New Research: All Hip Replacement Devices Have Wear Particles

By Chris Centeno, MD /

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hip replacement pain

Hip arthritis is a terrible problem even for advanced regenerative medicine. If patients are caught in the right stage, this issue is very treatable. However, if the arthritis is very advanced, it can be resistant to treatment. So some of these patients will need to get a hip replacement despite trying a stem cell procedure. Up until now, we’ve believed that some devices were better than others. However, a new study suggests that they all have serious problems.

Who is Best Suited for Treatment with Advanced Regen Med?

Unlike clinics peddling magic stem cell treatments, at Regenexx we use our considerable registry data to help guide treatment decisions. In the case of hip arthritis treatment, if you have mild or moderate hip arthritis and are younger than 55, you may be a good candidate for a same-day stem cell treatment with HD-BMC. If you’re older or have more severe arthritis, then only a cultured stem cell treatment would give you a reasonable shot at saving the hip. What if you’re not a candidate for a precise stem cell injection or a stem cell treatment fails? Then you’re a candidate for a hip replacement. Let’s explore those issues further.

What is a Wear Particle?

Mechanical things, no matter how sophisticated, wear down over time. A hip replacement device is no different. When it wears, it produces small shavings of whatever the device is made of, which can cause problems for the patient. What type of complications?

I and others have always assumed that there were some hip replacement devices out there that produce so few wear particles that they would be negligible. However, now a new study reports that all hip replacement devices have wear particle problems.

Hip Replacement Device Types

Hip replacement prosthesis types are named by what makes up the socket and the ball. So a metal on metal means that there is a metal socket on a metal ball. Or a metal on ceramic means that there are a metal socket and a ceramic ball. Many different materials are used which include metal, ceramic, and many types of polyethylene plastic.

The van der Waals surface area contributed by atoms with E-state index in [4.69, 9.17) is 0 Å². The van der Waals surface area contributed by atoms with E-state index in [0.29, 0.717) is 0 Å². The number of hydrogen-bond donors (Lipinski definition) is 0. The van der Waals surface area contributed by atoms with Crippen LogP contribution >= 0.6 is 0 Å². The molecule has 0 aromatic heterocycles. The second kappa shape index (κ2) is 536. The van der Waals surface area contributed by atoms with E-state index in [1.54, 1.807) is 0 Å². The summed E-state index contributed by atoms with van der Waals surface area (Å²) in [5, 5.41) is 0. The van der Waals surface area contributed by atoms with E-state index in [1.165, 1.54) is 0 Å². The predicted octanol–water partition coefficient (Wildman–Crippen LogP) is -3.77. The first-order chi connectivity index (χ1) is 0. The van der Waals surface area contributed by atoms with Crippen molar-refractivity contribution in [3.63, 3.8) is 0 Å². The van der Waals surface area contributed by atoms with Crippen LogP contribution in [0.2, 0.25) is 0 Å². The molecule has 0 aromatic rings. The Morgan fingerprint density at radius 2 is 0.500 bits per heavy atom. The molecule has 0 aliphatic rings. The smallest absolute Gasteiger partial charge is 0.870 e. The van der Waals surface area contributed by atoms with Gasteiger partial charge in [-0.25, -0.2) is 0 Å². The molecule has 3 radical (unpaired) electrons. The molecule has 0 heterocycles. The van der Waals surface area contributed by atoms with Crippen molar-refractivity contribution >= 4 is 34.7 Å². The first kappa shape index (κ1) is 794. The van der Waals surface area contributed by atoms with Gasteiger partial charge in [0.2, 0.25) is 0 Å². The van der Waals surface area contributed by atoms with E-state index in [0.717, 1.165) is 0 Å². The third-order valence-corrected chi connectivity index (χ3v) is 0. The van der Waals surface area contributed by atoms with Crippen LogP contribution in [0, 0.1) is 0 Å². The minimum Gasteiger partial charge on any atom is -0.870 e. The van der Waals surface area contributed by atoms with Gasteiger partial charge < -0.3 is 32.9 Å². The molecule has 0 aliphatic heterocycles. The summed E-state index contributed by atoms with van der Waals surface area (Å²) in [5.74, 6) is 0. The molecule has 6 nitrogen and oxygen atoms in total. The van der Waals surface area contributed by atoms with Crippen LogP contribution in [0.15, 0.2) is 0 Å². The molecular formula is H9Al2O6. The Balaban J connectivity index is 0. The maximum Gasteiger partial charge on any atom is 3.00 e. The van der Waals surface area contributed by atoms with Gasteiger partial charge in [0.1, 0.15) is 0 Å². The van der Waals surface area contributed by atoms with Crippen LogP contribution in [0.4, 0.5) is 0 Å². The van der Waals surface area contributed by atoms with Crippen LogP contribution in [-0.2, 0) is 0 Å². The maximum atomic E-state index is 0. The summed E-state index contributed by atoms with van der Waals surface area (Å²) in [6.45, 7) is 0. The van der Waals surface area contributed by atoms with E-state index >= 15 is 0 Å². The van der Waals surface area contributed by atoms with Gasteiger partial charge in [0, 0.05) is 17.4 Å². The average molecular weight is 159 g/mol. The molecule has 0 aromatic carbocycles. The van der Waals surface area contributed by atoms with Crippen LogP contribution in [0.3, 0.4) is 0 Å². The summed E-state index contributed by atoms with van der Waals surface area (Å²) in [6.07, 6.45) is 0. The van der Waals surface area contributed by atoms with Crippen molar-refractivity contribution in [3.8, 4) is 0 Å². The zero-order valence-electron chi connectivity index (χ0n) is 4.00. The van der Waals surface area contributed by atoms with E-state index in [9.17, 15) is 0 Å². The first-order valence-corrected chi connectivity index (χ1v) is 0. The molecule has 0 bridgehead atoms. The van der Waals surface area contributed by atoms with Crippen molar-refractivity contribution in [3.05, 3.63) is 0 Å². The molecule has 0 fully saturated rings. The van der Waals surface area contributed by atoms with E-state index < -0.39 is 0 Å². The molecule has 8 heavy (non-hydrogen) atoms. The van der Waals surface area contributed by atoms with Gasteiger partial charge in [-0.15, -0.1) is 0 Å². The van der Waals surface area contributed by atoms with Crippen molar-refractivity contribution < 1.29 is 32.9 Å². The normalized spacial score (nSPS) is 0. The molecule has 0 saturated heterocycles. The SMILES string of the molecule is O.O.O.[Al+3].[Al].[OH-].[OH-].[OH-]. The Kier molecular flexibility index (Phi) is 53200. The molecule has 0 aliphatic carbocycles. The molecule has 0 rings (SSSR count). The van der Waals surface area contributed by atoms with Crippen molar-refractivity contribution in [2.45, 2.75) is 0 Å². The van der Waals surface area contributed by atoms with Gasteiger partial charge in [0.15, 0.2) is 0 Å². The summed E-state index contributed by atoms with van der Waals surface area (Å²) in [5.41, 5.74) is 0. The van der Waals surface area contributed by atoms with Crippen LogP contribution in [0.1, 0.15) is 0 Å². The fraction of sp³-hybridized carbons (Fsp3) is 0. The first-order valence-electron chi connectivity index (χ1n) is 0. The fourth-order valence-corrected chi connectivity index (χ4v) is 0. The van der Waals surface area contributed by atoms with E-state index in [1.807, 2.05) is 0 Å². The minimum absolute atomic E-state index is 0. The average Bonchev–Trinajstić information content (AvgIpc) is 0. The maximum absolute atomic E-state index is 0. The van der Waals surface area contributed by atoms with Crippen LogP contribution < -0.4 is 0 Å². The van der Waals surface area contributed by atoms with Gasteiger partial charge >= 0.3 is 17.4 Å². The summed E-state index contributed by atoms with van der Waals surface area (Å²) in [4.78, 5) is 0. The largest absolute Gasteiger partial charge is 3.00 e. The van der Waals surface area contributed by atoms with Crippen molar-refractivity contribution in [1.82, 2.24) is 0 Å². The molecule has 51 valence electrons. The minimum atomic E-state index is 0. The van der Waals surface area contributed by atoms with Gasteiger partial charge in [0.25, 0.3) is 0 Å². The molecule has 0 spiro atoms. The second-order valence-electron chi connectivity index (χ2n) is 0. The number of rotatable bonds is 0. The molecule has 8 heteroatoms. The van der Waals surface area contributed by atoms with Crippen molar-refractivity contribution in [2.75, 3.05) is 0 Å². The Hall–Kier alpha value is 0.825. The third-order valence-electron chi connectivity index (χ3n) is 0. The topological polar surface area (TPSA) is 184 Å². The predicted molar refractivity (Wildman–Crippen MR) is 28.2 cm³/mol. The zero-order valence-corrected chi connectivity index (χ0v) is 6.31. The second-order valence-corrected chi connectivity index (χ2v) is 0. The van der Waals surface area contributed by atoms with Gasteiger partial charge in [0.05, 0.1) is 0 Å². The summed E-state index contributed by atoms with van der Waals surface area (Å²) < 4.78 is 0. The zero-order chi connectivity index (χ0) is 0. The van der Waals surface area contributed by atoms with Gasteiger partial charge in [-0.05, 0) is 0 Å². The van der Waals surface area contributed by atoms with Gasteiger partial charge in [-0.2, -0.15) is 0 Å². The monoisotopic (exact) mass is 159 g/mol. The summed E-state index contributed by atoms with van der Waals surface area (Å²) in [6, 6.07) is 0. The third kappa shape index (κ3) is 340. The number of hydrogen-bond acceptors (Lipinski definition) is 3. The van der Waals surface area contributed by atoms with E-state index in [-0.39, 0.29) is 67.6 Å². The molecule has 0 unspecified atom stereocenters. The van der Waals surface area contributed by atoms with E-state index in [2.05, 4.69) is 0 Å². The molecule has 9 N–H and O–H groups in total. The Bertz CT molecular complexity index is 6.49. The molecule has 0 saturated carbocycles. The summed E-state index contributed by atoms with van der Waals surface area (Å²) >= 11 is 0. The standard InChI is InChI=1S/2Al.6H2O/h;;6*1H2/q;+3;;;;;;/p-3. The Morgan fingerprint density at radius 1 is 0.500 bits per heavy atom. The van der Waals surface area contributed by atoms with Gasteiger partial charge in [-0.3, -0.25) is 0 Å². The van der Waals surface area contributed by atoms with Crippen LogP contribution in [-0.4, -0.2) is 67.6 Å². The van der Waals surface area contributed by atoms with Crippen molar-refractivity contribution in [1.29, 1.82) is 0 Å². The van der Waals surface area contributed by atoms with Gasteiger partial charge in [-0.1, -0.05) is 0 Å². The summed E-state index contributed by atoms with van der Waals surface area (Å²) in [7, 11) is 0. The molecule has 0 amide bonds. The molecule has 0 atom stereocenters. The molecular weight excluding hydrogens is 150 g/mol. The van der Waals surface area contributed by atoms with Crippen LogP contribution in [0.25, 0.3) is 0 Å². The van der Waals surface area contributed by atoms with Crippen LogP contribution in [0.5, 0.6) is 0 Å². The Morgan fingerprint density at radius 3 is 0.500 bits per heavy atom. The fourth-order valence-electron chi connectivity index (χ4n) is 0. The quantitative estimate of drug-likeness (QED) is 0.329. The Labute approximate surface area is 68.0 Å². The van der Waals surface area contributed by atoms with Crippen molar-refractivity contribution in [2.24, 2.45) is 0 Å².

New Research on Wear Particles in All Hip Replacement Device Types

The new study looked at more than three thousand hip replacement patients who were undergoing a revision surgery for wear particle adverse reactions related to the implanted device. The authors expected to see more problems related to metal on metal (AKA MoM or minimally invasive Birmingham type) hips, as issues with this kind of prosthesis are well documented. However, that’s not what they found. Instead, ceramic on metal produced more than twice as many adverse reactions compared with other types. Also, these metal debris revisions were performed earlier in non-metal on metal devices as compared to MoM hips. Also, non-MoM hips had more abnormal findings at the time of revision surgery and more adverse events due to surgery when compared to MoM hips.

The upshot? All hip replacement prostheses types produce wear particles that can aggravate and destroy local tissues and can get severe enough to warrant a revision surgery. What can you do if you have hip arthritis and want to avoid this mess? Do the opposite of what most orthopedic surgeons tell patients (wait until you absolutely need a replacement surgery) and get your hip checked early. Also, avoid steroid shots that will make you feel better in the short run and then advance the pace of arthritis by killing off cartilage and bone tissues. You want your hip to be in the best shape possible to benefit from a stem cell procedure!

Category: Hip, Latest News

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6 thoughts on “New Research: All Hip Replacement Devices Have Wear Particles

  1. David Davenport

    Do really mean that the hip SD treatment is futile for a person over 55 with severe hip arthritis?
    That is discouraging.

    1. Regenexx Team Post author